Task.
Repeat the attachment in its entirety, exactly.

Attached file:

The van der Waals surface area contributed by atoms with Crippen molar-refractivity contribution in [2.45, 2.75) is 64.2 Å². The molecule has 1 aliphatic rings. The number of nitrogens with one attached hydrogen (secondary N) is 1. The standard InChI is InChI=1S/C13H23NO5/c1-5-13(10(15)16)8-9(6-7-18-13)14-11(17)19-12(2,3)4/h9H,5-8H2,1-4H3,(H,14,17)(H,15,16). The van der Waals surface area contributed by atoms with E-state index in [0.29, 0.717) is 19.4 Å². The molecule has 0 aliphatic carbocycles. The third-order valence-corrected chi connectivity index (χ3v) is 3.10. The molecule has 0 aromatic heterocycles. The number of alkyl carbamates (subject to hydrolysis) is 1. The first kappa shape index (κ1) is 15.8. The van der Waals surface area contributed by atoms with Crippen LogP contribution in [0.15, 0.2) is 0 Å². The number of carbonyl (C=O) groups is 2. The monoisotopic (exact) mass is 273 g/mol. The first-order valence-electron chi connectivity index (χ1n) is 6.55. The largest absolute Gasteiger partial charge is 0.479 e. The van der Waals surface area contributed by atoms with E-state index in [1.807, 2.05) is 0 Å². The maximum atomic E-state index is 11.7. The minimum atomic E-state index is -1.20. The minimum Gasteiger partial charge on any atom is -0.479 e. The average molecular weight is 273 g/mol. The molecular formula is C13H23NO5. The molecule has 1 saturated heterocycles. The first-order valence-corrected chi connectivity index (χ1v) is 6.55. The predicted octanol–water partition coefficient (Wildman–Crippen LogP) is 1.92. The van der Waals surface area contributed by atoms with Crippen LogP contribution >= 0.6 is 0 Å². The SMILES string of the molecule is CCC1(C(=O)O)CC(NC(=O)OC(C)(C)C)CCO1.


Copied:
The van der Waals surface area contributed by atoms with Crippen molar-refractivity contribution in [2.45, 2.75) is 64.2 Å². The molecule has 1 aliphatic rings. The number of nitrogens with one attached hydrogen (secondary N) is 1. The standard InChI is InChI=1S/C13H23NO5/c1-5-13(10(15)16)8-9(6-7-18-13)14-11(17)19-12(2,3)4/h9H,5-8H2,1-4H3,(H,14,17)(H,15,16). The van der Waals surface area contributed by atoms with E-state index in [0.29, 0.717) is 19.4 Å². The molecule has 0 aliphatic carbocycles. The third-order valence-corrected chi connectivity index (χ3v) is 3.10. The molecule has 0 aromatic heterocycles. The number of alkyl carbamates (subject to hydrolysis) is 1. The first kappa shape index (κ1) is 15.8. The van der Waals surface area contributed by atoms with Crippen LogP contribution in [0.15, 0.2) is 0 Å². The number of carbonyl (C=O) groups is 2. The monoisotopic (exact) mass is 273 g/mol. The first-order valence-electron chi connectivity index (χ1n) is 6.55. The largest absolute Gasteiger partial charge is 0.479 e. The van der Waals surface area contributed by atoms with E-state index in [1.807, 2.05) is 0 Å². The maximum atomic E-state index is 11.7. The minimum atomic E-state index is -1.20. The minimum Gasteiger partial charge on any atom is -0.479 e. The average molecular weight is 273 g/mol. The molecular formula is C13H23NO5. The molecule has 1 saturated heterocycles. The first-order valence-corrected chi connectivity index (χ1v) is 6.55. The predicted octanol–water partition coefficient (Wildman–Crippen LogP) is 1.92. The van der Waals surface area contributed by atoms with Crippen LogP contribution >= 0.6 is 0 Å². The SMILES string of the molecule is CCC1(C(=O)O)CC(NC(=O)OC(C)(C)C)CCO1.